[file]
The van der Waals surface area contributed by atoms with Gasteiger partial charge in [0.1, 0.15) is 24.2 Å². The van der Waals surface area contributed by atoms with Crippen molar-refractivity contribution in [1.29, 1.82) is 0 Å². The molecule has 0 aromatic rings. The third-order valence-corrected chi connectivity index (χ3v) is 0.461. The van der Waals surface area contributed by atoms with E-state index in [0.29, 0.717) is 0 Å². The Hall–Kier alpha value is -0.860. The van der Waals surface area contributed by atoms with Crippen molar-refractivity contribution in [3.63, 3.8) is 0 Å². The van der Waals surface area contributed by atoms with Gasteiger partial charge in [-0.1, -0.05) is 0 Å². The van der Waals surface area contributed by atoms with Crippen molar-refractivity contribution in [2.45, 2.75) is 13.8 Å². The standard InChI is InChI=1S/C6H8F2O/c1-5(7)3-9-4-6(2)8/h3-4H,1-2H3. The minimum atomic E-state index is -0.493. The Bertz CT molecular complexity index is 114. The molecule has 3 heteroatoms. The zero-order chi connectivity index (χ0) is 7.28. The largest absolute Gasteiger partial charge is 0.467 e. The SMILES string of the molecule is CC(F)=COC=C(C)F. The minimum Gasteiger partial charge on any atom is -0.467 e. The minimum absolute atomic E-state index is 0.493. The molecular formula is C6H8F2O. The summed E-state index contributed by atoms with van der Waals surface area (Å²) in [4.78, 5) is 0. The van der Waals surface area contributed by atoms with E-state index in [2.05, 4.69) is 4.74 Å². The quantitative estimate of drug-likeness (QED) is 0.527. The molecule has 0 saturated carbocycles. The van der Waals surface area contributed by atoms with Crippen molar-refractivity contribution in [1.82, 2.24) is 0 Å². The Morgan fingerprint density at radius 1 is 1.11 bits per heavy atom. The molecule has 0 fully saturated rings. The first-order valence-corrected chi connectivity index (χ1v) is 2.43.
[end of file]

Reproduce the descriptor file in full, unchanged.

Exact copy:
The van der Waals surface area contributed by atoms with Gasteiger partial charge in [0.1, 0.15) is 24.2 Å². The van der Waals surface area contributed by atoms with Crippen molar-refractivity contribution in [1.29, 1.82) is 0 Å². The molecule has 0 aromatic rings. The third-order valence-corrected chi connectivity index (χ3v) is 0.461. The van der Waals surface area contributed by atoms with E-state index in [0.29, 0.717) is 0 Å². The Hall–Kier alpha value is -0.860. The van der Waals surface area contributed by atoms with Crippen molar-refractivity contribution in [3.63, 3.8) is 0 Å². The van der Waals surface area contributed by atoms with Gasteiger partial charge in [-0.1, -0.05) is 0 Å². The van der Waals surface area contributed by atoms with Crippen molar-refractivity contribution in [2.45, 2.75) is 13.8 Å². The standard InChI is InChI=1S/C6H8F2O/c1-5(7)3-9-4-6(2)8/h3-4H,1-2H3. The minimum atomic E-state index is -0.493. The Bertz CT molecular complexity index is 114. The molecule has 3 heteroatoms. The zero-order chi connectivity index (χ0) is 7.28. The largest absolute Gasteiger partial charge is 0.467 e. The SMILES string of the molecule is CC(F)=COC=C(C)F. The minimum Gasteiger partial charge on any atom is -0.467 e. The minimum absolute atomic E-state index is 0.493. The molecular formula is C6H8F2O. The summed E-state index contributed by atoms with van der Waals surface area (Å²) in [4.78, 5) is 0. The van der Waals surface area contributed by atoms with E-state index in [2.05, 4.69) is 4.74 Å². The quantitative estimate of drug-likeness (QED) is 0.527. The molecule has 0 saturated carbocycles. The van der Waals surface area contributed by atoms with Crippen molar-refractivity contribution in [1.82, 2.24) is 0 Å². The Morgan fingerprint density at radius 1 is 1.11 bits per heavy atom. The molecule has 0 fully saturated rings. The first-order valence-corrected chi connectivity index (χ1v) is 2.43.